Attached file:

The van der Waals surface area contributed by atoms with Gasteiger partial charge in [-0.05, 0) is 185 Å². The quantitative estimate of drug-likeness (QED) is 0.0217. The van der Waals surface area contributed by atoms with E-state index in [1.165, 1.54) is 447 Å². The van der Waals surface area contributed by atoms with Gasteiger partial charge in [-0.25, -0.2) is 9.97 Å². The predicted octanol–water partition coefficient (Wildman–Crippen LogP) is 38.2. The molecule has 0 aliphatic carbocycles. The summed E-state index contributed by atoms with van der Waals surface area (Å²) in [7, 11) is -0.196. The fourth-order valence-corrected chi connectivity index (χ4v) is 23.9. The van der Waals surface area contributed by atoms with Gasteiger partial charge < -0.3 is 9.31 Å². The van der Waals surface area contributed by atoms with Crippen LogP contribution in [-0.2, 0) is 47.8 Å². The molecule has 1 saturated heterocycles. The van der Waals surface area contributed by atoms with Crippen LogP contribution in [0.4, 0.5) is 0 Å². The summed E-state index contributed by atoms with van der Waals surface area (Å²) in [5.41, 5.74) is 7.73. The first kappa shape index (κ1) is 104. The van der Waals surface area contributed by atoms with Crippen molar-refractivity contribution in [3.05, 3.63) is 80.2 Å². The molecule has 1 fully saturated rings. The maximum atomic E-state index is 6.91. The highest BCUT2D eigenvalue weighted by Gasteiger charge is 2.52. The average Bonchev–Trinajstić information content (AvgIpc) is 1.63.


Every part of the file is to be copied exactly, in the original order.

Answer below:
The van der Waals surface area contributed by atoms with Gasteiger partial charge in [-0.05, 0) is 185 Å². The quantitative estimate of drug-likeness (QED) is 0.0217. The van der Waals surface area contributed by atoms with E-state index in [1.165, 1.54) is 447 Å². The van der Waals surface area contributed by atoms with Gasteiger partial charge in [-0.25, -0.2) is 9.97 Å². The predicted octanol–water partition coefficient (Wildman–Crippen LogP) is 38.2. The molecule has 0 aliphatic carbocycles. The summed E-state index contributed by atoms with van der Waals surface area (Å²) in [7, 11) is -0.196. The fourth-order valence-corrected chi connectivity index (χ4v) is 23.9. The van der Waals surface area contributed by atoms with Gasteiger partial charge < -0.3 is 9.31 Å². The van der Waals surface area contributed by atoms with Crippen LogP contribution in [-0.2, 0) is 47.8 Å². The molecule has 1 saturated heterocycles. The van der Waals surface area contributed by atoms with Crippen LogP contribution in [0.4, 0.5) is 0 Å². The summed E-state index contributed by atoms with van der Waals surface area (Å²) in [5.41, 5.74) is 7.73. The first kappa shape index (κ1) is 104. The van der Waals surface area contributed by atoms with Crippen molar-refractivity contribution in [3.05, 3.63) is 80.2 Å². The molecule has 1 fully saturated rings. The maximum atomic E-state index is 6.91. The highest BCUT2D eigenvalue weighted by Gasteiger charge is 2.52. The average Bonchev–Trinajstić information content (AvgIpc) is 1.63.